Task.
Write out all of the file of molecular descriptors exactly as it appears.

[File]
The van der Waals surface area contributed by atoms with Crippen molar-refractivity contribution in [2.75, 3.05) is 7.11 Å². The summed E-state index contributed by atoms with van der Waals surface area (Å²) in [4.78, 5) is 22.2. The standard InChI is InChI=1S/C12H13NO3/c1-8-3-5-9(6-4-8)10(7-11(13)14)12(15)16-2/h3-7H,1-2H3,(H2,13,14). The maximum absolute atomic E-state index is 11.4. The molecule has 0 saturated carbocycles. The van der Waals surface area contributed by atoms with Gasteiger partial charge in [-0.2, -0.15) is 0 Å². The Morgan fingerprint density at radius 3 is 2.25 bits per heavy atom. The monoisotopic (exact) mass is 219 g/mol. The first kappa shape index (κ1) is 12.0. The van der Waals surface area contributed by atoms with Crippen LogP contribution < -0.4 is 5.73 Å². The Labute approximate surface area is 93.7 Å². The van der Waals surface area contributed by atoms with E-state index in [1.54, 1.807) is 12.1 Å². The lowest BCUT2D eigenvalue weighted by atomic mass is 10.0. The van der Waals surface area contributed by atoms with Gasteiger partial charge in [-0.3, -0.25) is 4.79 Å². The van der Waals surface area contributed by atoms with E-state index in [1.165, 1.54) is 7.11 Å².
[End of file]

The van der Waals surface area contributed by atoms with Crippen molar-refractivity contribution in [2.75, 3.05) is 7.11 Å². The summed E-state index contributed by atoms with van der Waals surface area (Å²) in [4.78, 5) is 22.2. The standard InChI is InChI=1S/C12H13NO3/c1-8-3-5-9(6-4-8)10(7-11(13)14)12(15)16-2/h3-7H,1-2H3,(H2,13,14). The maximum absolute atomic E-state index is 11.4. The molecule has 0 saturated carbocycles. The van der Waals surface area contributed by atoms with Gasteiger partial charge in [-0.2, -0.15) is 0 Å². The Morgan fingerprint density at radius 3 is 2.25 bits per heavy atom. The monoisotopic (exact) mass is 219 g/mol. The first kappa shape index (κ1) is 12.0. The van der Waals surface area contributed by atoms with Crippen LogP contribution < -0.4 is 5.73 Å². The Labute approximate surface area is 93.7 Å². The van der Waals surface area contributed by atoms with E-state index in [1.54, 1.807) is 12.1 Å². The lowest BCUT2D eigenvalue weighted by atomic mass is 10.0. The van der Waals surface area contributed by atoms with Gasteiger partial charge in [-0.3, -0.25) is 4.79 Å². The van der Waals surface area contributed by atoms with E-state index in [1.165, 1.54) is 7.11 Å².